2013: Women to Watch
Published 10:42 am Friday, February 15, 2013
By Gene Motley
“Community service helps make me a better me.”
That’s how Hertford County High School senior Casey Grant feels about the support she gives weekly at New Ahoskie Baptist Church as part of the church-sponsored After-School Academy.
But that’s only part of the “paying it forward” that this young lady is all about.
In addition to her extra-curricular activities with her church, where she is also chairperson of the NABC Usher Board, she also keeps busy with activities at Hertford County High. There she is member of the National Honor Society, participates in the school’s debate team, the Book Club, the Beta Club, is secretary of Future Business Leaders of America, and president of the school yearbook club.
Away from school she is especially proud to be a member of the Delta Gems, a part of the Ahoskie Alumnae Chapter of Delta Sigma Theta Sorority which was created to catch the dreams of African American adolescent girls ages 14-18. The program encourages the young girls to excel academically by providing tools that enable them to sharpen and enhance their skills to achieve high levels of academic success. The group also assists in proper goal setting and planning for their futures in high school and beyond; and most importantly, to create compassionate, caring, and community minded young women by actively involving them in service learning and community service opportunities.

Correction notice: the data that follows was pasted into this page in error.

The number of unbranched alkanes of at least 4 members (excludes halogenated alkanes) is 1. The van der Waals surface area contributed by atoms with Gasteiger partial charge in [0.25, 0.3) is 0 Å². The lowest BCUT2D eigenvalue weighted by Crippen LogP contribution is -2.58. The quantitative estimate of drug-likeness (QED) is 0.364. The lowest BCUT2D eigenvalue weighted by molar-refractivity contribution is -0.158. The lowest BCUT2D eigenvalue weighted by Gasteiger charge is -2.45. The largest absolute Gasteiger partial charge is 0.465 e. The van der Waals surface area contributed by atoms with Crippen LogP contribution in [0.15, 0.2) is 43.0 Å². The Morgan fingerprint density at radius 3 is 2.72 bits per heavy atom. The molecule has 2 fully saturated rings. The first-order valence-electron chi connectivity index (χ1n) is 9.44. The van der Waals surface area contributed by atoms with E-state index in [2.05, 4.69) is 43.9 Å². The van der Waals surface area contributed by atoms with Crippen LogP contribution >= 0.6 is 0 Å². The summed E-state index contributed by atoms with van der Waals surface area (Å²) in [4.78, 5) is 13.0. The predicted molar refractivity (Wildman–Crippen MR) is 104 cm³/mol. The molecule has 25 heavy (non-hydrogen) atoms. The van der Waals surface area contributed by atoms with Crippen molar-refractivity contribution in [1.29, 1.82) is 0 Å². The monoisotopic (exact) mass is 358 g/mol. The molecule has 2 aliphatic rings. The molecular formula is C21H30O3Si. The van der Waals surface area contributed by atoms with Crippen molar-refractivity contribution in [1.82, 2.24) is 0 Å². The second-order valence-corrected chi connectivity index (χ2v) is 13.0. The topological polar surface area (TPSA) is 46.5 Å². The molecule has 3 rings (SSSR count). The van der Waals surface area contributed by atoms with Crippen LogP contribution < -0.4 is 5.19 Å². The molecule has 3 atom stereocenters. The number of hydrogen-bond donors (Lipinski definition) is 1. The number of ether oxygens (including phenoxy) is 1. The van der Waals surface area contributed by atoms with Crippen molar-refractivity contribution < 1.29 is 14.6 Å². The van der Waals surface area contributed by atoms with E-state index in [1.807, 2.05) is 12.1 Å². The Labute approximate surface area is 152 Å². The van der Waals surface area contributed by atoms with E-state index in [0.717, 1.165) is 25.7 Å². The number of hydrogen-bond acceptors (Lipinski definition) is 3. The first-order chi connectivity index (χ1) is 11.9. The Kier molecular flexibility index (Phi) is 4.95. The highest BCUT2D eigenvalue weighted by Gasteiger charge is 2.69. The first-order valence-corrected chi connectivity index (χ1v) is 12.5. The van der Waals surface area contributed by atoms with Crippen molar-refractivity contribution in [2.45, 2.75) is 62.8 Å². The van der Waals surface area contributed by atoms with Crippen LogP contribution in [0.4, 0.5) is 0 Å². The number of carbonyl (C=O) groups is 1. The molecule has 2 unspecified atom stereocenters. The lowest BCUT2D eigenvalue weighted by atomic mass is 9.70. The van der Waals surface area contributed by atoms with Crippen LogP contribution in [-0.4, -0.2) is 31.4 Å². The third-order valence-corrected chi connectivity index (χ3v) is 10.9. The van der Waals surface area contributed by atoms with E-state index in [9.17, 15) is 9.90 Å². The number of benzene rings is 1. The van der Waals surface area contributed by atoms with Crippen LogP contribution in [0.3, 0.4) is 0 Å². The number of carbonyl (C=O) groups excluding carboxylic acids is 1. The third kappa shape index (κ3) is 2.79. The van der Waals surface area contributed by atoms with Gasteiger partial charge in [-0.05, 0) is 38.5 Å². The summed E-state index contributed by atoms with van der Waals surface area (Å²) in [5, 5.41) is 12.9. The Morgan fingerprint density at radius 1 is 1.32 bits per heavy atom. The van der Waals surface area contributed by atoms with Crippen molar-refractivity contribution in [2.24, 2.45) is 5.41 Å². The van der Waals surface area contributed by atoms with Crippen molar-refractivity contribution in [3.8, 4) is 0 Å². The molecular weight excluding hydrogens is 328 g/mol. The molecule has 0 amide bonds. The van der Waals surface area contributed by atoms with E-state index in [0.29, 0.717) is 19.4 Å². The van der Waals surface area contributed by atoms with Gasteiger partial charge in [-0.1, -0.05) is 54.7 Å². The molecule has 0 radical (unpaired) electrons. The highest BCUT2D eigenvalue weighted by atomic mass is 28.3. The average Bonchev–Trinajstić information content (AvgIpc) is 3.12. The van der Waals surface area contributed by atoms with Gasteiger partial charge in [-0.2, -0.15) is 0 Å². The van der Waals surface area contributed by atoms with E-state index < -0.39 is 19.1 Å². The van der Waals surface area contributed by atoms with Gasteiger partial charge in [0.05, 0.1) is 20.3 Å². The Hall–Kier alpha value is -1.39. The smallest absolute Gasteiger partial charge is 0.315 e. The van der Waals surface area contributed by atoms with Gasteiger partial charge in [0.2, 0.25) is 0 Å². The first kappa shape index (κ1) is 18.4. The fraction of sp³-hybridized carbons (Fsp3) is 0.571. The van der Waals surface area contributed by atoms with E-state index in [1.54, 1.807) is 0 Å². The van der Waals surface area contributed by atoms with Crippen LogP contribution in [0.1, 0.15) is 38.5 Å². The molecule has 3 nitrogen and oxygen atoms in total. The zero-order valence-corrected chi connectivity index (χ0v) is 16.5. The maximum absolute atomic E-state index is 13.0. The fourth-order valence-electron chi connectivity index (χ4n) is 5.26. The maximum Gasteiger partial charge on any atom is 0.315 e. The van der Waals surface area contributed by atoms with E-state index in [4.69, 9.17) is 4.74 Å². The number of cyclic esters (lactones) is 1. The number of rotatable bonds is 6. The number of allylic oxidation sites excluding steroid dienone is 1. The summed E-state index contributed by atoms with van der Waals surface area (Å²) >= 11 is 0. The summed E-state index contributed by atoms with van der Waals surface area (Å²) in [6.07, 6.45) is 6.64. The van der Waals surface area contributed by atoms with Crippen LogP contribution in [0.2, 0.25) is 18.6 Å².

The reigning “Miss Jabberwock”, Casey delivered an address at the Deltas’ Martin Luther King Day service back in January.
“I wrote the speech prior for an Elks national (public speaking) contest on the local level and I got second place in it,” she says with pride. “It was basically about asking is racism still alive in America and I was just pointing out examples like Trayvon Martin, the young man (James Byrd of Texas) who was lynched, and the Jena 6.
“But I also wanted to point out how African-Americans bring racism tendencies upon themselves with things such as why people know more rap-song lyrics than they do poems. How too many black teenagers can make time out to go to tournaments but aren’t able to go to things like high school choirs or band concerts. I also looked at why reading is not stressed among children, especially African-American children, who can watch endless hours of television instead of picking up a book to read.
“By the end of the speech I tied in (how) we have come from famous African-Americans who have set a foundation, such as MLK, such as Rosa Parks, such as Barbara Jordan, Condoleezza Rice, and Attorney General Eric Holder. They have set a path for us and we have to continue moving forward to make black America and America as a whole a better place for us to live. That was basically what my speech was all about.”
Grant feels that a lot of leadership is inspired by motivation, and vice versa.